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The hunt for Bin Laden in Zero Dark Thirty, Mickey Cohen by the Gangster Squad and a tsunami in The Impossible

Jessica Chastain is Maya, the woman who found Osama Bin Laden. The Navy Seals finished the hunt in Zero Dark Thirty.

Civil rights take a beating this week in two movies.  They demonstrate fighting back with a so-called necessary evil.  Meanwhile, kinder thoughts drive the survivors of a tsunami  and a piano prodigy suffers for her art.  All that, in these four films:

Zero Dark Thirty:  3 ½ stars

The Impossible:    4

I Am Not A Rock Star:   3

Gangster Squad:   2 ½


ZERO DARK THIRTY: First of all, that torture issue that’s drawn so much fire. Yes, they show it, but they don’t like it. Then they show it some more.  “When you lie to me, I hurt you,” the CIA interrogator proclaims. Then he covers the face of the apparently confused prisoner with a towel and douses it with water. Other scenes almost replicate those infamous Abu Graib photos and the even worse “enhanced interrogation” that some documentaries claim was going on in the back rooms of that prison.  It’s hard to watch. Even Jessica Chastain as the CIA agent called Maya winces a couple of times.  That’s about it though, for reflecting on the morality of it. 


Maya is the woman who tracked down Osama Bin Laden’s hideout, largely it is clear, through her own smarts, persistence and a touch of arrogance. (The real woman she’s based on seems to have more than a touch. She’s claiming sole credit for the work of an entire team). In the film, Maya reasons that since Bin Laden wouldn’t be using the phone or e-mail, there must be a courier. She hears a clue in an interrogation video and follows it relentlessly, even threatening superiors who don’t find it promising. Chastain has one of the film’s five Academy Award nominations for her deft portrayal of a woman growing more and more assertive. That provides some human drama while most of the film is like a police procedural. It follows every detail of her search and with sharp direction by Kathryn Bigelow and writing by Mark Boal (with apparently some intel from inside the CIA itself) is gripping to watch but cold in its clinical efficiency. The final assault on Bin Laden’s compound (Maya wanted to bomb the place) is a long, point-by-point military operation by Navy Seals, tense and thrilling but also seemingly an “official version.”  3 ½ out of 5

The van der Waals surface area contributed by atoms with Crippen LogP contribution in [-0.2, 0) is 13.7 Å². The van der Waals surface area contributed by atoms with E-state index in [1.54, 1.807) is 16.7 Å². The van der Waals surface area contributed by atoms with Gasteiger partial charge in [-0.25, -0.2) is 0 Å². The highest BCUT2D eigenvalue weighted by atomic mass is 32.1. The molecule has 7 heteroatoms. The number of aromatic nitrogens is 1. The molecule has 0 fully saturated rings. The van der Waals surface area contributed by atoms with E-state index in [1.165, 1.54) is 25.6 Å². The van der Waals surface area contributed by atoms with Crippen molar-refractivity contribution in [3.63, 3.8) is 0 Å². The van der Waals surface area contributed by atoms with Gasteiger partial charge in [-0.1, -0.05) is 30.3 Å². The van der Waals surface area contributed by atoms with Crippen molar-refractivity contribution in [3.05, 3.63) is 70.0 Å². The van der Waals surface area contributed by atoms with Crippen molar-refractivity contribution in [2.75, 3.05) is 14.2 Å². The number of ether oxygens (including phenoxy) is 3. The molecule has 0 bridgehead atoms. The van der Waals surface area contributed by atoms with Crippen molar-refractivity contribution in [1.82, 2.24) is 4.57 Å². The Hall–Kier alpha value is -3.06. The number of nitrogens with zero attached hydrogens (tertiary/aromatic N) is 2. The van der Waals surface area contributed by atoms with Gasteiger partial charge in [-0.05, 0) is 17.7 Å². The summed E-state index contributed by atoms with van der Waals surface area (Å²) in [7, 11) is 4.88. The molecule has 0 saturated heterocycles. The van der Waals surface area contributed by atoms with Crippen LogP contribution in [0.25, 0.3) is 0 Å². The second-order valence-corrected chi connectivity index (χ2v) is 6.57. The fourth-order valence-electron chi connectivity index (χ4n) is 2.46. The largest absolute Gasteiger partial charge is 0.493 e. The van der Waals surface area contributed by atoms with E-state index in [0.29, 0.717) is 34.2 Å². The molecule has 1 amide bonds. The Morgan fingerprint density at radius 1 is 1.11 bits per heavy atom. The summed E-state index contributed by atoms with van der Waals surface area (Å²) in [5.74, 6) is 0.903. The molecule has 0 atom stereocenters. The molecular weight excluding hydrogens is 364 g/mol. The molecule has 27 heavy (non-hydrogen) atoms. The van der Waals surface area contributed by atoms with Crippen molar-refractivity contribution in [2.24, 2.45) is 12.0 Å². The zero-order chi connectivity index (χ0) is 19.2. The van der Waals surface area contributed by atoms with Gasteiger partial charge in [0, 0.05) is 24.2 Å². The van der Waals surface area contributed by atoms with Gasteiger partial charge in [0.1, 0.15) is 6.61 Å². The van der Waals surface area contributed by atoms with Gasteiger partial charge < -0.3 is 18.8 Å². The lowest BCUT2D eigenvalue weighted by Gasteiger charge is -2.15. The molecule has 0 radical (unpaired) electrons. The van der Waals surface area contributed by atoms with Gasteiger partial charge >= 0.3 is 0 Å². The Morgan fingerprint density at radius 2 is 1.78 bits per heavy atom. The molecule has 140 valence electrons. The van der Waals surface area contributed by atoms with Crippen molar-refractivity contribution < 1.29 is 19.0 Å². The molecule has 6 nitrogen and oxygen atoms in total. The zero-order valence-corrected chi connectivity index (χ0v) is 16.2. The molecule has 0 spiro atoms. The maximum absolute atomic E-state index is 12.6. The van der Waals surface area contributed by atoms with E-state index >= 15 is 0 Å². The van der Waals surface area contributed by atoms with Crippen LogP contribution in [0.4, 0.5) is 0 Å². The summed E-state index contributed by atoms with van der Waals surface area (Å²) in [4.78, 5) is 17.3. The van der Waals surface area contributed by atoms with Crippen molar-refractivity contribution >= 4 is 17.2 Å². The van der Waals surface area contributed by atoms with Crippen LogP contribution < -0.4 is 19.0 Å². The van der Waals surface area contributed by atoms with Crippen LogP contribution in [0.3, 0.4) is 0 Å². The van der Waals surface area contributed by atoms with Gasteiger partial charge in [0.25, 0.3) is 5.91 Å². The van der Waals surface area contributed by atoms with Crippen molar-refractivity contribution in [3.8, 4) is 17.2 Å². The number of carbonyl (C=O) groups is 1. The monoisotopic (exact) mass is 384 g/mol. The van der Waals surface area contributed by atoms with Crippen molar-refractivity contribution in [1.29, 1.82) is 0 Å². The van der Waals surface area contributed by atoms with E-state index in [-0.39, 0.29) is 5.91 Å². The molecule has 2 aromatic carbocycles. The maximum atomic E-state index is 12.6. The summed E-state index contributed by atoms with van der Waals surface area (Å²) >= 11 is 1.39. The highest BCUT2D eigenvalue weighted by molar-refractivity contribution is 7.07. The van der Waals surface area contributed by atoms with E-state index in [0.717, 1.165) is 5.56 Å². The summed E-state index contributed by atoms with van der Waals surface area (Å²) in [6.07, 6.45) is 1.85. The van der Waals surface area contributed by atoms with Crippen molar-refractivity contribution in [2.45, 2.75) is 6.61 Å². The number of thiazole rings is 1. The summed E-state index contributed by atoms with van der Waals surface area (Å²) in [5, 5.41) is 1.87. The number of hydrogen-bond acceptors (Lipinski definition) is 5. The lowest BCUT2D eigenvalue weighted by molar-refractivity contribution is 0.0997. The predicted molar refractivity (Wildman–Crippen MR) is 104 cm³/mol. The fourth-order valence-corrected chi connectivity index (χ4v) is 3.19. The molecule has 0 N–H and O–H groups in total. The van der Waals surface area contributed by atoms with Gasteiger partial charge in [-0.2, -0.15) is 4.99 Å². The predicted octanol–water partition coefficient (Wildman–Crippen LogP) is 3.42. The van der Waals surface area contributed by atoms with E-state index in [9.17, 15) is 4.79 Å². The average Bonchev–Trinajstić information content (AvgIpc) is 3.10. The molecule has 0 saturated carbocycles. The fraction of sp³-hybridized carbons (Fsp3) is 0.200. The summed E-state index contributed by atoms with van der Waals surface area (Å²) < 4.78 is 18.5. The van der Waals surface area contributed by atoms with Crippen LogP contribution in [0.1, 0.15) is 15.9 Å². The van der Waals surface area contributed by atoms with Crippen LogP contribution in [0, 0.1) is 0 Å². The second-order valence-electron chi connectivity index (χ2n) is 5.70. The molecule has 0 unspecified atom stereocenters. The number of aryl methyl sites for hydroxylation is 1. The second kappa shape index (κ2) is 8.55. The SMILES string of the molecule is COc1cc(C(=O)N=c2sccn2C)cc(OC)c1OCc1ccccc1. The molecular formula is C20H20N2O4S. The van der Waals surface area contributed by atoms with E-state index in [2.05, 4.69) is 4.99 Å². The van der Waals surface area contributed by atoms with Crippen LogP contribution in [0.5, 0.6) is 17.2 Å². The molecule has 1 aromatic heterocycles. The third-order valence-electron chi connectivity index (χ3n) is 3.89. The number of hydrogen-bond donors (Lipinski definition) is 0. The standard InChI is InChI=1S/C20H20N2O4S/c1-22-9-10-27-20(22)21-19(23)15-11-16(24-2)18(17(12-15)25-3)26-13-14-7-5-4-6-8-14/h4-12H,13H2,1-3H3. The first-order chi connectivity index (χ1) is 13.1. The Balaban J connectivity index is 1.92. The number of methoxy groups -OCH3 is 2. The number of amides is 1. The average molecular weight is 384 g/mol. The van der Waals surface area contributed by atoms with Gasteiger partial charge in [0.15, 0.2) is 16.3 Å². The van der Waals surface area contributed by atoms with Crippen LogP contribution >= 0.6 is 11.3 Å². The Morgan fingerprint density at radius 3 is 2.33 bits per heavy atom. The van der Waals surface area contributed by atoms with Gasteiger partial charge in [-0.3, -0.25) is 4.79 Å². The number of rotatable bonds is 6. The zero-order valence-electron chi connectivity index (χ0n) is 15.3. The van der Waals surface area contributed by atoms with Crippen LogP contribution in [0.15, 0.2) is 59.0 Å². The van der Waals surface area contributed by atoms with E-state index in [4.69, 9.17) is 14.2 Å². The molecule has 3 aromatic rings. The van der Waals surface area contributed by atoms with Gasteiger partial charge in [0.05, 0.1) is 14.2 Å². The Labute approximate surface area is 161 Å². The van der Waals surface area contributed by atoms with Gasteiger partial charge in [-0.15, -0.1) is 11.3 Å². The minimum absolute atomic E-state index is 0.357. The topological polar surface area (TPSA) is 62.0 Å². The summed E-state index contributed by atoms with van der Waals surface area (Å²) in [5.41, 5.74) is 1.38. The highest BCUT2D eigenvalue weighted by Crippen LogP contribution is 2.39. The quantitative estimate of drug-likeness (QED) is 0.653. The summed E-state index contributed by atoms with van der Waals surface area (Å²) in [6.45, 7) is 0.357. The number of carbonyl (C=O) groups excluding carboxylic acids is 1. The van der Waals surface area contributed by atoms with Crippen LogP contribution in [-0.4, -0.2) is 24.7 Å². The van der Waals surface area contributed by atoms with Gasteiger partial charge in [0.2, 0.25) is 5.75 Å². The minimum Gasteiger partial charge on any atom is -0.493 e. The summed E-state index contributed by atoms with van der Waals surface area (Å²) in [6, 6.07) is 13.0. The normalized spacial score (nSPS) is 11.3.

THE IMPOSSIBLE: Most disaster films take a long time before the main event arrives. Not here. We get to know a family briefly on the plane, as they check into their vacation resort, open a few Christmas presents and  go for a swim in the pool and them wham. The ocean blasts its water over the building and everything around and the rest of the film is a tense and urgent story of trying to survive. And reconnect.


The event is the 2004 Boxing Day tsunami. The place is Khao Lak, Thailand and the family’s story is true.  The mother told it in a radio interview in Spain, where they are from. Spanish director Juan Antonio Bayona, who heard it as he was driving, changed their nationality to English and made this tense and immensely satisfying movie. Naomi Watts and Ewan McGregor play the parents who become separated amid the destruction, he with two sons, she with a third. They struggle through remarkably real-looking scenes of devastation, give and get help and have near-misses in finding each other. Watts has an Oscar nomination for her absolutely believable portrayal of the resolute, though severely injured, mother. A self-assured newcomer, Tom Holland, plays the young son who is forced to mature fast. You’ll be intensely taken with by their ordeal, probably teary-eyed a few times and best of all buoyed by the view of humanity here: nobody in this film is just looking out for number one.    4 out of 5

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